No. Women do comprise the majority of rape victims because women are systematically disempowered by sexism. Similarly, queer people, disabled people, people of color, and so on are disproportionately likely to be raped. People who lack privilege are more likely to be the victims of all sorts of crimes, but with rape there’s the added dimension of rape-as-punishment–a hallmark of rape culture. People are often raped to be “put in their place.”

Obviously, none of this means that men do not get raped. First of all, being male is only one type of privilege; a man could still lack others. Second, rape culture means that nobody is taught good sexual ethics unless they teach themselves. Women who do not understand and value consent can rape men, as can other men. I think that one of the reasons women are relatively unlikely to be rapists is because they are so strongly discouraged from being sexual aggressors, but that doesn’t mean it can’t happen.

Men are affected by rape culture. It’s the reason male rape victims face so much shame and blame; it’s the reason prisoners (who are disproportionately male) are so likely to be raped and why people still think this is okay to joke about. The recent revelation that women are not the only ones being targeted by rapists in the military is another example of this; rape is used as a form of bullying or hazing of men as well as women. That’s rape culture in action.

Rape culture affects (or at least appears to affect) women more than men because of sexism, but when it comes to rape culture, everyone loses.

“So you’re saying that rape victims are the only type of crime victims who ever get blamed for what happened to them.”

Victim-blaming is a component of rape culture, but it’s not the only component and it’s not exclusive to rape culture. It’s likely that rape culture increases victim-blaming by teaching people scripts about sexual assault that blame the victim (i.e. the “What was she thinking going out to that bar alone” script and the “Why would she flirt with him if she didn’t want to have sex” script and the “Well if a woman goes out wearing something like that, what are men supposed to think” script). Because of rape culture, basically everyone grows up learning to think about and discuss sexual assault in this way.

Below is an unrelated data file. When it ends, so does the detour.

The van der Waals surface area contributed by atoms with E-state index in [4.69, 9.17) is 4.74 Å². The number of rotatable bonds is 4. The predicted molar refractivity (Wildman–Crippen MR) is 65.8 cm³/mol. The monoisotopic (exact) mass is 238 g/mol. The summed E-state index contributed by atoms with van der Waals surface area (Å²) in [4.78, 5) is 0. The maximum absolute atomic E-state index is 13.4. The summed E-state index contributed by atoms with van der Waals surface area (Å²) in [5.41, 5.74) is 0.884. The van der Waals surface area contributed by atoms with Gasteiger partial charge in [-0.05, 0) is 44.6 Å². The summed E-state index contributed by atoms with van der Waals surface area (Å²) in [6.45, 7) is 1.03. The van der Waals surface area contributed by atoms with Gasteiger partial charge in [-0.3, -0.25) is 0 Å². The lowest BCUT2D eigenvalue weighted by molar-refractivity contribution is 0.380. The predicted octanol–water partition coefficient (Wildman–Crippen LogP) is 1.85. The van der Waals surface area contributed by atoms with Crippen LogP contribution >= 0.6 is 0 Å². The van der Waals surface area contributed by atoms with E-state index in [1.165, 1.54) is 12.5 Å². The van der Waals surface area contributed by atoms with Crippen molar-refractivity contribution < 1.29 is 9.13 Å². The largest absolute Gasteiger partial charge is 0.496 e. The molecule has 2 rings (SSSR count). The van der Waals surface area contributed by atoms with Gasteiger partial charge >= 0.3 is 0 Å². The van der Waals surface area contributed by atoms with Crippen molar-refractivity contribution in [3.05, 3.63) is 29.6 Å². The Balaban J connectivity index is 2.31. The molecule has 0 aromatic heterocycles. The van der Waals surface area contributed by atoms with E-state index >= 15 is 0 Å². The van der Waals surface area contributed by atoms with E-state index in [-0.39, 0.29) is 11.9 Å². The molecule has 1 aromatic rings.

But victim-blaming doesn’t originate with rape culture; if it did, it indeed wouldn’t make sense that we blame the victim in many, many other situations–being sick, being mentally ill, being the victim of some other crime, being abused by one’s family or partner, being discriminated against, being poor, being unemployed. Basically every terrible thing that can conceivably befall a person is something that people have tried to blame on that person.

Why? Just-world fallacy. Believing that other people are to blame for their misfortunes helps us sleep better at night. We will be more responsible and prudent than that. We will not wear slutty clothes and go out drinking. We will be smart with our money and work hard and thus never end up poor, unemployed, and homeless. We will not be weak enough to succumb to depression; we’ll pull ourselves out of it.

If that sounds cruel, that’s because it is. But it’s also a very understandable response to the horror of a dangerous world where terrible things seem to happen to good people all the time, a world we realize, deep down, that we ultimately have little control over.

People do in fact blame victims of crimes other than rape–for not locking their car, for leaving their bike with an easily-broken chain, for going out with a laptop bag, for going to a “dangerous” neighborhood, for not being careful enough with their credit card information, for being “stupid” enough to fall for a pyramid scheme, for wearing a hoodie and being mistaken for a criminal and murdered. They blame the victims because the thought of doing everything “right” and still becoming the victim of a crime (or other misfortune) is horrifying.

This is why teaching people rational thinking is so important. Rational thinking doesn’t just help you get stuff done; it’s a necessary condition for a just society, because victim-blaming is incompatible with a just society.